Before I refute the specific charges, I must once more press upon you, this singular fact, that in the multiplied pages of my History of Ireland, or in my Historical Letter to Columbanus, there is not a single word even of oblique reference to the order of Jesuits, or of their tenets, or of their character, or of their objects, of which you specifically said on the 21st of last November, I had not drawn a fair picture. Even the French Moniteur, in favoring his countrymen with the substance of

your speech on that day, clears me of the old imputation of chusing to put verbal inaccuracies of expression into your mouth from the loose report of some


* Hist. Let. to Sir J. C. Hippisley p. 61.

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newspaper. The Moniteur of the 29th of November, 1814, remarked, that your former mention of the order of Jesuits, « N'a fait qu'y exciter le rire ; « il veut dire la bulle pour le retablissement des « Jesuites. On s'est étrangement abusé sur ce point « en Irelande. Un homme, qu'on appeloit l'Histo« rien de ce pays, mais qui est plus remarquable

pour le volume de ces productions, que pour « Ieurs fidélités, a dit que les Jesuites continuoient < à jouir de tous leurs privileges en Russie: « C'étoit à un prêtre Grec, que l'instruction reli

gieuse etoit confiée, et qu'il est defendu aux Jerc suites de se mêler le moins du monde dans les « matières religieuses. » It is unquestionably clear, that every Frenchman reading this article in the Moniteur, from his Most Christian Majesty in person, down to the shoe-black on the Pont-Neuf, would obviously suppose, that I, whom some have called the Historian of Ireland, had in my history of that country, not only treated of the Jesuits' establishments in Russia, but that I had said something at variance, with your assertion of the Russian youth, who were brought up in the Jesuits' colleges, being under the spiritual direction of their own Greek Priests. Here is both suppressio veri, and suggestio falsi, with reference to this whole subject. « I can state (say you, according to the « Times newspaper), from my own authority, that i« every college of Jesuits was provided with a r Member of the Greek Church.» What authority for stating that fact may be, I am not curious to enquire. I find a transcendent ground for it, in the open, firm, and honorable orthodoxy of the fathers of the society, of whom I told you very correctly in my first letter, that the Court of Sť. Petersburgh never entertained either Protestant fears or Catholic fears : and I gave such latitude to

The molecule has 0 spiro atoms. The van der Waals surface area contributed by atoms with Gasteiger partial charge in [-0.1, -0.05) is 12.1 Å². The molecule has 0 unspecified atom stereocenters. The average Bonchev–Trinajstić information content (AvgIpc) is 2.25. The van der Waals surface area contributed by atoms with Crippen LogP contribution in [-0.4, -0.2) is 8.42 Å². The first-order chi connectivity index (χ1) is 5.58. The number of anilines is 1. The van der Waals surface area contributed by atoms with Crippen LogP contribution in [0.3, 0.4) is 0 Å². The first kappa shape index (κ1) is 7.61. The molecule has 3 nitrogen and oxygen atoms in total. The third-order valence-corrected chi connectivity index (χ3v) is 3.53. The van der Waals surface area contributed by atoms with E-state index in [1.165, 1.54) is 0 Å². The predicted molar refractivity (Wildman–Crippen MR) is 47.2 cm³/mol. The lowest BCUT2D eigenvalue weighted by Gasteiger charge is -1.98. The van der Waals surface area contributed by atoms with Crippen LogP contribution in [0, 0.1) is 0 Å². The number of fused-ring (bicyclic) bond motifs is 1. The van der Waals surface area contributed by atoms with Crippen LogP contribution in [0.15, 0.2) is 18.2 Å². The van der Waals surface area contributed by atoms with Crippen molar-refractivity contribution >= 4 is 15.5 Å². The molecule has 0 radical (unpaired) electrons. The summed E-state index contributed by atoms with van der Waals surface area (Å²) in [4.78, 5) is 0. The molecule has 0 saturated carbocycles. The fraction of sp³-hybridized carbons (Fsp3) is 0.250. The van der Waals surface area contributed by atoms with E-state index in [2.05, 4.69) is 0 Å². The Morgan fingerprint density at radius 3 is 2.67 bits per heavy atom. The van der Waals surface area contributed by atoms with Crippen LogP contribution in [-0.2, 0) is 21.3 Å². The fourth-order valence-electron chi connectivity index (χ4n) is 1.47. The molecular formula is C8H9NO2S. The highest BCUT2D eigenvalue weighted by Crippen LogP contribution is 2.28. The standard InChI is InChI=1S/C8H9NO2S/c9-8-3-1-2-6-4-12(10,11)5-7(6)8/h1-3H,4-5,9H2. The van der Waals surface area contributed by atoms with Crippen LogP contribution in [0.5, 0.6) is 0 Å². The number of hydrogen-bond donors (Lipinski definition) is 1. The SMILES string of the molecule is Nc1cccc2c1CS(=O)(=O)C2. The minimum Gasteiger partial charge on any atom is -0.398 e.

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the word Protestant, as to let in every description of Christians, who protest against any part of the doctrine, and the entire submission to the spiritual supremacy of the Church of Rome. I explicitly said, « The Court of St. Petersburgh has unceasingly « persevered in countenancing, encouraging, and

supporting the society. At this moment the « rising generation of the Russian noblesse receive « education from the fathers of the society at the

capital, and in other principal towns of the Em« pire.» The fathers of the society, who were ever renowned for teaching the Roman Catholic Religion in its utmost purity, must (even with your consistency, Sir John,) necessarily have told the Government, that if they chose their youth to be instructed in what the fathers were well known to consider the errors of the Greek Church, they must supply them with instructors of their own Church : for on no consideration could they lend themselves to the teaching and encouraging of any other doctrine, than that of the Church of Rome. In the summary

sketch I gave of the establishment of the Jesuits in Russia, I entered not into this detail, which you have now forced from me. Buť to prove the fidelity and accuracy of my representation, I thus addressed you in that first letter ; which, as you condescended to say so much upon the subject, it would have been candid to have disclosed to your auditors. Imagine, not, Sir John, because Rus* sia has nó Protestant fears on that head, that it « is, because the Greek Church approximates a more, than the Protestant Church of England « does to the Roman Catholic Church. The Greek « Church of Russia is as fastidious of hér indepen« dent prerogative, of not owing obedience to the * See of Rome, as you are. She is as jealous upon « the head of Proselytism, as your Church. * So